All of the measurements the watch takes can be calibrated.
I set the barometer by tracking weather reports for my zip code. (It would be
better to stand near a really good barometer.) I set the compass from the North
Star, which is not really correct, but pretty good. When I go on a trip, I set
the “reference” height when at a location I know (such as my home) and then
enjoy the altimeter readings as I go. The thermometer can also be calibrated.
All of the  calibration procedures
involve pressing two of the buttons to make the reading go up or down 
till you think it is correct. The compass has two different calibrations
that may need to be performed.

The user interface (all those buttons) has a few
elegancies:

Pressing and holding down the “mode” button returns to
the main time display. This makes it easy to go to exactly the display you want,
without looking at the watch.

Many tiny labels, on the watch case and the watch face,
help it to convey a lot of information, including what options are turned on.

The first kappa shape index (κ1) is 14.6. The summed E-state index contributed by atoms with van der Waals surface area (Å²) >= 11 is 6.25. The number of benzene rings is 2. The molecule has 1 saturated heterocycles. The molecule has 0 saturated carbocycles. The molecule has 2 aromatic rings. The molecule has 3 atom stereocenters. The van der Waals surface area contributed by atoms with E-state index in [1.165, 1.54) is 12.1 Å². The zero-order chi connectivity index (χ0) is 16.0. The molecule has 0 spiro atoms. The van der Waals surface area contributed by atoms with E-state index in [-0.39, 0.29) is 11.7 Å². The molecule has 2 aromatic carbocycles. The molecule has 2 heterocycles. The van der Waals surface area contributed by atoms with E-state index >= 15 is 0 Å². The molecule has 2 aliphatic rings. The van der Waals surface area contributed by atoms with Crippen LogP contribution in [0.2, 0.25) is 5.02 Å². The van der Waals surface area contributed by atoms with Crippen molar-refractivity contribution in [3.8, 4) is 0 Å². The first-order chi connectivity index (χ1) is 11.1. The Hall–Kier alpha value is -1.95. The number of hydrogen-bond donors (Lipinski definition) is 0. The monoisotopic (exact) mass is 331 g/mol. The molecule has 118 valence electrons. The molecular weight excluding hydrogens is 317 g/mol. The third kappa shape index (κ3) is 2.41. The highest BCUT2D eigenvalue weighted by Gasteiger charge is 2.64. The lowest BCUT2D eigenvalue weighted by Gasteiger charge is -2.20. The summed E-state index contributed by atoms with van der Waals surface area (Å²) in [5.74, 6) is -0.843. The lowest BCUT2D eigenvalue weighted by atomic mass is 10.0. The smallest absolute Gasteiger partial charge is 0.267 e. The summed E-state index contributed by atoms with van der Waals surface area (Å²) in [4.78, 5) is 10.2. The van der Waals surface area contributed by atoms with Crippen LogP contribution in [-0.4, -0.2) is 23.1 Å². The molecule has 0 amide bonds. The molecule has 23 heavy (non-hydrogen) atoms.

There is a rotating dial on the watch face, labeled with
the 12 compass positions.

Now here’s some bad news:

First, you can calibrate everything. This means you have to
remember how to do it, because who knows WHEN you will need to calibrate.

In fact, second, the user interface is not real consistent,
so it is hard to remember all the commands you will need. For many gadgets, once
you set them up, you do not need to remember how the controls work, but for this
watch you will want to remember at least 25 of the 40 pages in the manual. I’m
trying to make a concise reminder file with all the button sequences, that I can
carry on my Palm Pilot.

The user interface relies on the sin (in my eyes) of
overloading button presses for multiple functions. For example, in the main
display, if you hold down the “memory” button, you will turn the option on
(or off) to light up the watch when you look at it. But you will also change the
display from time to barometer, because a single press of the same button has
that function in the main display. This sort of thing makes it even harder to
remember what all the functions are.

There is a lot of consistency in the use of the buttons,
just not enough consistency. “Mode” usually changes modes. When calibrating,
“bearing” and “memory” make values go down and up. “Adjust” turns
adjustments on and off…

Now let’s talk about the temperature sensor. To get a
good reading, you must take the watch off your wrist, and leave it off for 20 to